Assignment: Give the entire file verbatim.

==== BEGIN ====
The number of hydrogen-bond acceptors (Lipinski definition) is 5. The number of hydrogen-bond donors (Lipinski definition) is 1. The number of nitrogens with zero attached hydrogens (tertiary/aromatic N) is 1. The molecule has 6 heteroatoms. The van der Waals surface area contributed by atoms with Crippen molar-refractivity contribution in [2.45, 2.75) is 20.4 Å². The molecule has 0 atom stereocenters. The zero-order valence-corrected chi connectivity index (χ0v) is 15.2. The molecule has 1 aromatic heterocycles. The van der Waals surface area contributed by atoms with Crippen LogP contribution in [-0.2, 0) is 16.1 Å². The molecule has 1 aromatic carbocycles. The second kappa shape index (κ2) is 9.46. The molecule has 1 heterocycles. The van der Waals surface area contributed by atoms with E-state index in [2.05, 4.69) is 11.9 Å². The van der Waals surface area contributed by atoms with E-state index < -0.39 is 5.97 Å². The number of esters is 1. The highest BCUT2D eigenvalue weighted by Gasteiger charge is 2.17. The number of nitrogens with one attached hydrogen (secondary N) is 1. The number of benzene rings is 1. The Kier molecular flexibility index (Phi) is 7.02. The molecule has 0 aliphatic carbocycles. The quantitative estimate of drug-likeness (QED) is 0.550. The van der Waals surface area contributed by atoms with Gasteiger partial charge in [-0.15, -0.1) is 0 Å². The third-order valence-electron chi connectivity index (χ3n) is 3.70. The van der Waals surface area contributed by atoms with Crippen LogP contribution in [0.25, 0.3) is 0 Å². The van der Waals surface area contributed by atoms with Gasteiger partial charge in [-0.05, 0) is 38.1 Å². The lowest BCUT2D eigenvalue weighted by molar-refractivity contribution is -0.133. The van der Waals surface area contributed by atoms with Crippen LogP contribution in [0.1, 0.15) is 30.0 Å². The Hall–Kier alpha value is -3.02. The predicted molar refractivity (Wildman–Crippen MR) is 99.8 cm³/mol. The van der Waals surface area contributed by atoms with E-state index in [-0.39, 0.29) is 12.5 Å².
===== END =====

The number of hydrogen-bond acceptors (Lipinski definition) is 5. The number of hydrogen-bond donors (Lipinski definition) is 1. The number of nitrogens with zero attached hydrogens (tertiary/aromatic N) is 1. The molecule has 6 heteroatoms. The van der Waals surface area contributed by atoms with Crippen molar-refractivity contribution in [2.45, 2.75) is 20.4 Å². The molecule has 0 atom stereocenters. The zero-order valence-corrected chi connectivity index (χ0v) is 15.2. The molecule has 1 aromatic heterocycles. The van der Waals surface area contributed by atoms with Crippen LogP contribution in [-0.2, 0) is 16.1 Å². The molecule has 1 aromatic carbocycles. The second kappa shape index (κ2) is 9.46. The molecule has 1 heterocycles. The van der Waals surface area contributed by atoms with E-state index in [2.05, 4.69) is 11.9 Å². The van der Waals surface area contributed by atoms with E-state index < -0.39 is 5.97 Å². The number of esters is 1. The highest BCUT2D eigenvalue weighted by Gasteiger charge is 2.17. The number of nitrogens with one attached hydrogen (secondary N) is 1. The number of benzene rings is 1. The Kier molecular flexibility index (Phi) is 7.02. The molecule has 0 aliphatic carbocycles. The quantitative estimate of drug-likeness (QED) is 0.550. The van der Waals surface area contributed by atoms with Gasteiger partial charge in [-0.15, -0.1) is 0 Å². The third-order valence-electron chi connectivity index (χ3n) is 3.70. The van der Waals surface area contributed by atoms with Crippen LogP contribution in [0.25, 0.3) is 0 Å². The van der Waals surface area contributed by atoms with Gasteiger partial charge in [-0.05, 0) is 38.1 Å². The lowest BCUT2D eigenvalue weighted by molar-refractivity contribution is -0.133. The van der Waals surface area contributed by atoms with Crippen LogP contribution in [0.1, 0.15) is 30.0 Å². The Hall–Kier alpha value is -3.02. The predicted molar refractivity (Wildman–Crippen MR) is 99.8 cm³/mol. The van der Waals surface area contributed by atoms with E-state index in [-0.39, 0.29) is 12.5 Å².